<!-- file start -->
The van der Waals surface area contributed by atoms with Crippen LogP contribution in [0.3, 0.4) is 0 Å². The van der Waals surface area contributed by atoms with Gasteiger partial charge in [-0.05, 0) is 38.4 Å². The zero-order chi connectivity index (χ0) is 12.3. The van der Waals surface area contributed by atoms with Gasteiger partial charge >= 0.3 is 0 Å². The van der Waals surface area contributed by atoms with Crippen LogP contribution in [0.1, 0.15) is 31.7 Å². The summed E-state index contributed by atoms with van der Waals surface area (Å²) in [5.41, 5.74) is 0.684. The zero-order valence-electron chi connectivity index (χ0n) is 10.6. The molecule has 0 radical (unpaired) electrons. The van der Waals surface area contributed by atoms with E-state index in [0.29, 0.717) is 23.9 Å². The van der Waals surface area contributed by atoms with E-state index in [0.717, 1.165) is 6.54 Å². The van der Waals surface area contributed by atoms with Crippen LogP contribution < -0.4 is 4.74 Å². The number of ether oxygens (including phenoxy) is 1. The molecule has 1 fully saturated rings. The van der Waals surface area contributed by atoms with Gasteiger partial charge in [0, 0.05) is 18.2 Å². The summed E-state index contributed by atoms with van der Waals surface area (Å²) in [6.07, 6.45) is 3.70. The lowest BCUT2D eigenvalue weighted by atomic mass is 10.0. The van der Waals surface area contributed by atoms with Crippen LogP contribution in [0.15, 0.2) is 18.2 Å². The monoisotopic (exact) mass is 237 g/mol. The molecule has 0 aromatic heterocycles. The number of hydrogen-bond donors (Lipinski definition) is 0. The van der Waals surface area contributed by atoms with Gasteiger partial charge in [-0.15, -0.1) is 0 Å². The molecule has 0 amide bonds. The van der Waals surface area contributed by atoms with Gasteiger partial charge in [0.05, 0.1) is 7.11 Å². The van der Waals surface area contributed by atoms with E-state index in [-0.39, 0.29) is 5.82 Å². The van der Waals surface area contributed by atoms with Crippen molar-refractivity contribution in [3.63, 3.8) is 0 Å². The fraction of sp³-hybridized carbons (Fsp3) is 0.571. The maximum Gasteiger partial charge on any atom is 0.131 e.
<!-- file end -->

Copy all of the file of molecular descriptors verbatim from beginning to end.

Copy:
The van der Waals surface area contributed by atoms with Crippen LogP contribution in [0.3, 0.4) is 0 Å². The van der Waals surface area contributed by atoms with Gasteiger partial charge in [-0.05, 0) is 38.4 Å². The zero-order chi connectivity index (χ0) is 12.3. The van der Waals surface area contributed by atoms with Gasteiger partial charge >= 0.3 is 0 Å². The van der Waals surface area contributed by atoms with Crippen LogP contribution in [0.1, 0.15) is 31.7 Å². The summed E-state index contributed by atoms with van der Waals surface area (Å²) in [5.41, 5.74) is 0.684. The zero-order valence-electron chi connectivity index (χ0n) is 10.6. The molecule has 0 radical (unpaired) electrons. The van der Waals surface area contributed by atoms with E-state index in [0.29, 0.717) is 23.9 Å². The van der Waals surface area contributed by atoms with E-state index in [0.717, 1.165) is 6.54 Å². The van der Waals surface area contributed by atoms with Crippen LogP contribution < -0.4 is 4.74 Å². The number of ether oxygens (including phenoxy) is 1. The molecule has 1 fully saturated rings. The van der Waals surface area contributed by atoms with Gasteiger partial charge in [0, 0.05) is 18.2 Å². The summed E-state index contributed by atoms with van der Waals surface area (Å²) in [6.07, 6.45) is 3.70. The lowest BCUT2D eigenvalue weighted by atomic mass is 10.0. The van der Waals surface area contributed by atoms with Crippen LogP contribution in [0.15, 0.2) is 18.2 Å². The monoisotopic (exact) mass is 237 g/mol. The molecule has 0 aromatic heterocycles. The number of hydrogen-bond donors (Lipinski definition) is 0. The van der Waals surface area contributed by atoms with Gasteiger partial charge in [-0.15, -0.1) is 0 Å². The molecule has 0 amide bonds. The van der Waals surface area contributed by atoms with Gasteiger partial charge in [0.05, 0.1) is 7.11 Å². The van der Waals surface area contributed by atoms with E-state index in [-0.39, 0.29) is 5.82 Å². The van der Waals surface area contributed by atoms with Crippen molar-refractivity contribution in [3.63, 3.8) is 0 Å². The fraction of sp³-hybridized carbons (Fsp3) is 0.571. The maximum Gasteiger partial charge on any atom is 0.131 e.